(3) The field Z is a CM field. In such cases, D is the central division algebra over
Z that is split at all places of Z away from p and for each p-adic place v of Z
has local invariant invv(D) = (ordv(π)/ordv(q))[Zv : Qp] mod Z Q/Z.
The members of the corresponding isogeny class of simple abelian varieties
over κ have dimension g = (1/2)[Z : Q] · [D : Z].
Proof. Since π is a Weil q-integer, for any embedding j : Z C the subfield
j(Z) in C is stable under complex conjugation and the effect of this involution on Z
is given by the intrinsic formula π q/π that is independent of j. Thus, Z is either
totally real or a CM field and the totally real cases are precisely when
= q =
with Z = Q for even n and Z = Q(

p) for odd n.
In all cases, D is split at the finite places of Z away from p. Indeed, Tate’s
isogeny theorem away from p implies that for a prime = p the map
( Q ⊗Q D EndZ (V (A))
is an isomorphism (using that the Z-action on V (A) encodes the action of the Galois
group Gal(κ/κ)). The right side of ( is visibly a product of matrix algebras
over factor fields of Z =
Zv, so D splits at all -adic places of Z. Writing
d2 = [D : Z], the Zv-algebra isomorphism Dv EndZv (Vv(A)) for v| implies that
Vv(A) has Zv-dimension d for all such v, so V (A) is free of rank d over Z . Hence,
[Z : Q ]d = 2g, so g = (1/2)[Z : Q] [D : Z]. This is the asserted dimension
formula in case (3), and the proof also applies in cases (1) and (2) (as will be used
below). The formula for invv(D) in case (3) with v|p is proved in A.1.3, resting
on preliminary work in A.1.1 and A.1.2, and that proof is applicable regardless of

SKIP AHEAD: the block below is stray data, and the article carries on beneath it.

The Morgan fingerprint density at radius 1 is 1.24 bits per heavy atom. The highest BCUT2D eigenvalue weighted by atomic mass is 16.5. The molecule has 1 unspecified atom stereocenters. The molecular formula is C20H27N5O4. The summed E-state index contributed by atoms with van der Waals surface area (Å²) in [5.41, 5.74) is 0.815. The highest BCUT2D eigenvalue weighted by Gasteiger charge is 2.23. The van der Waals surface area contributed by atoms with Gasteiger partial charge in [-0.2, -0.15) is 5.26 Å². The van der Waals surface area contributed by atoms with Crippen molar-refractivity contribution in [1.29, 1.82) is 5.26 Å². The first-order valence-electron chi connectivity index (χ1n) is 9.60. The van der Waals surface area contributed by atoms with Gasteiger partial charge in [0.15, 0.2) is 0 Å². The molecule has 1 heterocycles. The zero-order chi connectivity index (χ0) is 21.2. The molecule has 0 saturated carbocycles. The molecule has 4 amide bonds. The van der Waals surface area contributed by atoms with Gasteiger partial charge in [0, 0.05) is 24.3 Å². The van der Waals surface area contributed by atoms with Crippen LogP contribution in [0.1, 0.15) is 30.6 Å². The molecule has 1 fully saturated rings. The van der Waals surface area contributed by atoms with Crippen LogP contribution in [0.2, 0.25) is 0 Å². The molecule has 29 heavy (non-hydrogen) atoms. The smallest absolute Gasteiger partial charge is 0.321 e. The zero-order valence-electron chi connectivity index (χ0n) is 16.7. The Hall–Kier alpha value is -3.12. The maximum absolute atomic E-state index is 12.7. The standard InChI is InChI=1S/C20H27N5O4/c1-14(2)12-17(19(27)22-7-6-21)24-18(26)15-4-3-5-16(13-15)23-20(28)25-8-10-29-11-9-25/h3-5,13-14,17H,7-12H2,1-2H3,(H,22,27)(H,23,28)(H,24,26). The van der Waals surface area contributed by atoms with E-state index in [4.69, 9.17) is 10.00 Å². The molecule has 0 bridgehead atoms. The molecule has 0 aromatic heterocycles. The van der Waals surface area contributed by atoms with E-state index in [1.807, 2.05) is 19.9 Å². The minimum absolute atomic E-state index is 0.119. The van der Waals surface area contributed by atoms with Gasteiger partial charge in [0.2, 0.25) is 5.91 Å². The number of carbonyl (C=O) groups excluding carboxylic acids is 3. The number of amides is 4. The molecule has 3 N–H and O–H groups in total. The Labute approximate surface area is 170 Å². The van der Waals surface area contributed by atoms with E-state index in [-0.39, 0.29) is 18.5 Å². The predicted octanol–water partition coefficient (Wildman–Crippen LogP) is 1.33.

whether Z is CM or totally real. This completes the proof of case (3), and in cases
(1) and (2) (so
= q) it establishes the formula invv(D) = [Zv : Qp]/2 mod Z for
p-adic places v of Z.
Consider case (1) (equivalently, π =
with n even), so D is a central
division algebra over Z = Q split away from p and with invp(D) = 1/2 mod Z.
This forces inv∞(D) = 1/2 mod Z, so D is a quaternion division algebra over Q.
In particular, the dimension formula yields g = 1, so A is an elliptic curve. In view
of the other possibilities for Z, these are the only cases for which D is a central
quaternion division algebra over Q. The elliptic curves E that arise in such cases
must be supersingular (since it is classical that
is commutative in the or-
dinary case). Moreover, since it is classical that
is a quaternion division
algebra in the supersingular case, it follows for Q-dimension reasons that the injec-
tion D =

is an equality. In other words, all endomorphisms
of are defined over κ. This settles case (1).
Finally, consider case (2). Since the numbers
with odd n are Galois
conjugate over Q, there is exactly one isogeny class that arises in this case. For
the unique p-adic place v of Z = Q(

p), the formula for invv(D) vanishes. Hence,
D splits away from the two real places of Z, so its order in Br(Z) divides 2 and
the dimension formula says g = [D : Z]. Thus, either D = Z and A is an elliptic
curve or D is the unique central quaternion division algebra over Z split away from
the real places and A is an abelian surface. The first case cannot happen, since
otherwise the quadratic field Z would provide a CM structure on the elliptic curve,
contradicting Proposition since D = Z is a real quadratic field.
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